“Since many patients with type 2 diabetes will eventually require insulin, it is important to assess a compound’s ability to be used in combination with insulin to manage blood glucose control over the long term,” said Anthony Barnett, MD, University of Birmingham and Heart of England NHS Foundation Trust and principal investigator of the study.

“This is the first longer-term study to report that Onglyza 5 mg, used with insulin, maintains improvement in glucose control over 24 to 52 weeks in adult patients with type 2 diabetes”, he said.

In Europe, Onglyza is indicated as a once-daily 5 mg oral tablet dose in adult patients with type 2 diabetes mellitus to improve glycemic control – in combination with metformin.

When metformin alone, with diet and exercise, does not provide adequate glycemic control; in combination with a sulphonylurea, when sulphonylurea alone, with diet and exercise, does not provide adequate glycemic control in patients for whom use of metformin is considered inappropriate; or in combination with a thiazolidinedione, when the thiazolidinedione alone, with diet and exercise, does not provide adequate glycemic control in patients for whom use of a thiazolidinedione is considered appropriate.

Onglyza is currently not indicated in combination with insulin therapy, the statement said.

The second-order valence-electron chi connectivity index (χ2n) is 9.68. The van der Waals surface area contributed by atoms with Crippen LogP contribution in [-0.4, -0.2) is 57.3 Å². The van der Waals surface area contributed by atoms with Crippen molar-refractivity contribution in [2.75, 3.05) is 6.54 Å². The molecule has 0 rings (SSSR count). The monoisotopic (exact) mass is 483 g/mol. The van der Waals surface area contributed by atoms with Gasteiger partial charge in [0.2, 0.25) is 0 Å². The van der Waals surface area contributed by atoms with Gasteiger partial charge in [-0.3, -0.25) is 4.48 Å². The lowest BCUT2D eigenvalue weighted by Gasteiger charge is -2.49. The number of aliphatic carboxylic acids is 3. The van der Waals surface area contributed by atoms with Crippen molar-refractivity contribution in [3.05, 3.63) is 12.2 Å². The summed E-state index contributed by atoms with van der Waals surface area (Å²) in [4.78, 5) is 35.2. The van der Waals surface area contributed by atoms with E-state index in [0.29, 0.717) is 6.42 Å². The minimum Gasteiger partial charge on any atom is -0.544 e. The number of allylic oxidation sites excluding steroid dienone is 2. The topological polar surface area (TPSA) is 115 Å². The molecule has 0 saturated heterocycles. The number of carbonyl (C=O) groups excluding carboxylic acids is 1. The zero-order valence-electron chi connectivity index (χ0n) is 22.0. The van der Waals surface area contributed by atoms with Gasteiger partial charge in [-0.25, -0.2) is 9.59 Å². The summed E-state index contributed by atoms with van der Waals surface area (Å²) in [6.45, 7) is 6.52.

In the United States, Onglyza is indicated as an adjunct to diet and exercise to improve blood sugar (glycemic) control in adults with type 2 diabetes mellitus in multiple clinical settings.

Diabetes Mellitus Type 2 Risk Reduced By Regular Exercise: Study

Diabetes mellitus type 2 may be largely preventable, after new research has shown that physical inactivity has a direct impact on a person’s ability to control their blood sugar levels.

University of Missouri researchers showed that after just three days of limiting their physical activity, participants had significantly impaired post-meal glucose control.

However, these changes were reversed after just moderate exercise, Medical Daily reports.

Lead author John Thyfault said, “A single bout of moderate exercise can improve the way the body maintains glucose homeostasis (blood glucose regulation) and reduce post-prandial glucose.”

But he warned that “becoming inactive for a short period of time quickly disrupts glucose homeostasis.”

“This study shows that physical activity directly impacts health issues that are preventable,” Thyfault said, reports Medical Daily.

“Even in the short term, reducing daily activity and ceasing regular exercise causes acute changes in the body associated with diabetes that can occur before weight gain and the development of obesity,” he said.

Due to escalating type 2 diabetes rates, he added that more needs to be done to prevent the condition.

According to the Centers for Disease Control and Prevention, 79 million people in the U.S. suffer from prediabetes.

The condition, which often develops into type 2 diabetes, is characterized by abnormal glucose levels.

The findings suggest that encouraging people to become more physically active may be a good starting point, Medical Daily reports.

“It is recommended that people take about 10,000 steps each day. Recent evidence shows that most Americans are only taking about half of that, or 5,000 steps a day,” Thyfault said.

“This chronic inactivity leads to impaired glucose control and increases the risk of developing diabetes,” he pointed out, Medical Daily reports.

The study, “Lowering Physical Activity Impairs Glycemic Control in Healthy Volunteers,” will be published in Medicine & Science in Sports & Exercise.